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West Nile virus infection

Encephalitis - West Nile; Meningitis - West Nile

West Nile virus is a disease spread by mosquitoes. The condition ranges from mild to severe.

Images

Mosquito, adult feeding on the skin
Mosquito, pupa
Mosquito egg raft
Mosquito, adult
Meninges of the brain

Causes

West Nile virus was first identified in 1937 in Uganda in eastern Africa. It was first discovered in the United States in the summer of 1999 in New York. Since then, the virus has spread throughout the US.

Researchers believe West Nile virus is spread when a mosquito bites an infected bird and then bites a person.

Mosquitoes carry the highest amounts of the virus in the early fall, which is why more people get the disease in late August to early September. As the weather becomes colder and mosquitoes die off, there are fewer cases of the disease.

Although many people are bitten by mosquitoes that carry West Nile virus, most do not know they have been infected.

Risk factors for developing a more severe form of West Nile virus include:

West Nile virus may also be spread through blood transfusions and organ transplants. It is possible for an infected mother to spread the virus to her child through breast milk.

Symptoms

Symptoms may occur 1 to 14 days after becoming infected. Mild disease, generally called West Nile fever, may cause some or all of the following symptoms:

These symptoms usually last for 3 to 6 days, but may last a month.

More severe forms of disease are called West Nile encephalitis or West Nile meningitis, depending on what part of the body is affected. The following symptoms can occur, and need prompt attention:

Exams and Tests

Signs of West Nile virus infection are similar to those of other viral infections. There may be no specific findings on a physical examination. About one half of people with West Nile virus infection may have a rash.

Tests to diagnose West Nile virus include:

Treatment

Because this illness is not caused by bacteria, antibiotics do not treat West Nile virus infection. Supportive care may help decrease the risk of developing complications in severe illness.

Outlook (Prognosis)

People with mild West Nile virus infection do well after treatment.

For those with severe infection, the outlook is more uncertain. West Nile encephalitis or meningitis may lead to brain damage and death. One in ten people with brain inflammation do not survive.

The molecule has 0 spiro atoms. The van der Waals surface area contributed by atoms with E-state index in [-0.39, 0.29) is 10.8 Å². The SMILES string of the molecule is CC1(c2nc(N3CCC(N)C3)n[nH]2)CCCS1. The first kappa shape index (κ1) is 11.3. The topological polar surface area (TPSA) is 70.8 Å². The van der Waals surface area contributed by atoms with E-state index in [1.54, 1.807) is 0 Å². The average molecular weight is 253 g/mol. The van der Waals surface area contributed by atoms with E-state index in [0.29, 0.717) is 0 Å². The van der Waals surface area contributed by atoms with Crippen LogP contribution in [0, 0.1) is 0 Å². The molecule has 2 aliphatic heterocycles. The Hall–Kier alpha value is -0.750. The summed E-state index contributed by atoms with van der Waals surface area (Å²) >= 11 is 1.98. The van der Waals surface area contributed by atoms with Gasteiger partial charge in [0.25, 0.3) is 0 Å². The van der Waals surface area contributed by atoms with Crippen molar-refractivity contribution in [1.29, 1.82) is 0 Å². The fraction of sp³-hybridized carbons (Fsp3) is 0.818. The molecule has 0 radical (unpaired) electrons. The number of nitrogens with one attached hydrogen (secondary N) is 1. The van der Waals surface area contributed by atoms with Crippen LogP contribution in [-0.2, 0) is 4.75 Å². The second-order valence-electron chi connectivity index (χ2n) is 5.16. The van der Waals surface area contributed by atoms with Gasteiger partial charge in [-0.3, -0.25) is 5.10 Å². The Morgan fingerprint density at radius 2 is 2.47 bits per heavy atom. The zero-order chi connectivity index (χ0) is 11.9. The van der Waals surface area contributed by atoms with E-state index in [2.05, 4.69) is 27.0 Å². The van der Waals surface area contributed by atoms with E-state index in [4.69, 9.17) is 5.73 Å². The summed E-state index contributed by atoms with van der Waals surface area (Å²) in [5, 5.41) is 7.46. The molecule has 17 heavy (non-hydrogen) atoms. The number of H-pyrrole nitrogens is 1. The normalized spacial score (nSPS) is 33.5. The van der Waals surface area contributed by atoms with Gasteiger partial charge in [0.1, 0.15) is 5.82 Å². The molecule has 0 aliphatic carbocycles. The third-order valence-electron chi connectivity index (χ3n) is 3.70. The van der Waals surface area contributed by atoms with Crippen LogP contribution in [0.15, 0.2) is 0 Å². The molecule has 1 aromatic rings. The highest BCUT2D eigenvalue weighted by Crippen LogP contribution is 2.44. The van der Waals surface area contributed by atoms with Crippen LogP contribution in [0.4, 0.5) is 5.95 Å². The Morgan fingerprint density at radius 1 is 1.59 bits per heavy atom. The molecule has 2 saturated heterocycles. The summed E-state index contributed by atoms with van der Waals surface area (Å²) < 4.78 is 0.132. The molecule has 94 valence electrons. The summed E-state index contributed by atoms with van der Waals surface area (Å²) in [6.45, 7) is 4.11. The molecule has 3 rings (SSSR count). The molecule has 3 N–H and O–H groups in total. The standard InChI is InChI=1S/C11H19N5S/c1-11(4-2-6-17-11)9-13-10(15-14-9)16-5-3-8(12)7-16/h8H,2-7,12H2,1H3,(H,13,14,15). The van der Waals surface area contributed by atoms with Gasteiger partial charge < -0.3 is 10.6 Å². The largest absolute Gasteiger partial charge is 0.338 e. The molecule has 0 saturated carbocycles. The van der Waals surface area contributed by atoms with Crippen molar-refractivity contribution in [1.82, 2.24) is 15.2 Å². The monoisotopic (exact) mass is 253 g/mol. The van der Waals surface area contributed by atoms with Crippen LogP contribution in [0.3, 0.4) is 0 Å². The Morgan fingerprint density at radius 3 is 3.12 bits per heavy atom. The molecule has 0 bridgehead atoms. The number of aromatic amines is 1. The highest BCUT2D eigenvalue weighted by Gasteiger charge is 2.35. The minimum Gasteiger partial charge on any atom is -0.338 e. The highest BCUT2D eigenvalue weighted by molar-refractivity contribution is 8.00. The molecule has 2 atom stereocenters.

Possible Complications

Complications from mild West Nile virus infection are very rare.

Complications from severe West Nile virus infection include:

When to Contact a Medical Professional

Call your health care provider if you have symptoms of West Nile virus infection, particularly if you may have had contact with mosquitoes. If you are very sick, go to an emergency room.

There is no treatment to avoid getting West Nile virus infection after a mosquito bite. People in good health generally do not develop a serious West Nile infection.

Prevention

The best way to prevent West Nile virus infection is to avoid mosquito bites:

Community spraying for mosquitoes may also reduce mosquito breeding.

Related Information

Encephalitis
Meningitis
Chemotherapy
Polio

References

Centers for Disease Control and Prevention website. West Nile virus. www.cdc.gov/westnile/index.html. Updated December 10, 2018. Accessed January 7, 2018.

Naides SJ. Arboviruses causing fever and rash syndromes. In: Goldman L, Schafer AI, eds. Goldman-Cecil Medicine. 25th ed. Philadelphia, PA: Elsevier Saunders; 2016:chap 382.

Thomas SJ, Endy TP, Rothman AL, Barrett AD. Flaviviruses (dengue, yellow fever, Japanese encephalitis, West Nile encephalitis, St. Louis encephalitis, tick-borne encephalitis, Kyasanur forest disease, Alkhurma hemorrhagic fever, Zika). In: Bennett JE, Dolin R, Blaser MJ, eds. Mandell, Douglas, and Bennett's Principles and Practice of Infectious Diseases, Updated Edition. 8th ed. Philadelphia, PA: Elsevier Saunders; 2015:chap 155.

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Review Date: 12/1/2018  

Reviewed By: Jatin M. Vyas, MD, PhD, Assistant Professor in Medicine, Harvard Medical School; Assistant in Medicine, Division of Infectious Disease, Department of Medicine, Massachusetts General Hospital, Boston, MA. Also reviewed by David Zieve, MD, MHA, Medical Director, Brenda Conaway, Editorial Director, and the A.D.A.M. Editorial team.

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